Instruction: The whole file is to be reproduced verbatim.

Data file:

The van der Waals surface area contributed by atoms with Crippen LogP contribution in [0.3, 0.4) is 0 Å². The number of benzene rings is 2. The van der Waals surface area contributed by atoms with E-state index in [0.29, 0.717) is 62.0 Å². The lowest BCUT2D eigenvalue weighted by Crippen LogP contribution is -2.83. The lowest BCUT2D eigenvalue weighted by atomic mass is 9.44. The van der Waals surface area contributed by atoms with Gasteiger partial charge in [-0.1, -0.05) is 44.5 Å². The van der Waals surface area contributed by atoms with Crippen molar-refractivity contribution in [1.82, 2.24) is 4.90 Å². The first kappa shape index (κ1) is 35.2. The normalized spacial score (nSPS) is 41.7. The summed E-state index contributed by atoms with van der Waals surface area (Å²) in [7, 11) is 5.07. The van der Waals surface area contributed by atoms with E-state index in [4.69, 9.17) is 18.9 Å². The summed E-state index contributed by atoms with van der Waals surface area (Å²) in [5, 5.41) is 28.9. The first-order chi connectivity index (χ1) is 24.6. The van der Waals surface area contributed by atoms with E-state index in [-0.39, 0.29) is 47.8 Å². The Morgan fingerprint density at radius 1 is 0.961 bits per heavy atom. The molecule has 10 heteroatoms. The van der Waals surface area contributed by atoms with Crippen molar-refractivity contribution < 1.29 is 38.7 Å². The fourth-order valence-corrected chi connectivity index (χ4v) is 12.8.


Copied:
The van der Waals surface area contributed by atoms with Crippen LogP contribution in [0.3, 0.4) is 0 Å². The number of benzene rings is 2. The van der Waals surface area contributed by atoms with E-state index in [0.29, 0.717) is 62.0 Å². The lowest BCUT2D eigenvalue weighted by Crippen LogP contribution is -2.83. The lowest BCUT2D eigenvalue weighted by atomic mass is 9.44. The van der Waals surface area contributed by atoms with Gasteiger partial charge in [-0.1, -0.05) is 44.5 Å². The van der Waals surface area contributed by atoms with Crippen molar-refractivity contribution in [1.82, 2.24) is 4.90 Å². The first kappa shape index (κ1) is 35.2. The normalized spacial score (nSPS) is 41.7. The summed E-state index contributed by atoms with van der Waals surface area (Å²) in [7, 11) is 5.07. The van der Waals surface area contributed by atoms with E-state index in [4.69, 9.17) is 18.9 Å². The summed E-state index contributed by atoms with van der Waals surface area (Å²) in [5, 5.41) is 28.9. The first-order chi connectivity index (χ1) is 24.6. The van der Waals surface area contributed by atoms with E-state index in [-0.39, 0.29) is 47.8 Å². The Morgan fingerprint density at radius 1 is 0.961 bits per heavy atom. The molecule has 10 heteroatoms. The van der Waals surface area contributed by atoms with Crippen molar-refractivity contribution < 1.29 is 38.7 Å². The fourth-order valence-corrected chi connectivity index (χ4v) is 12.8.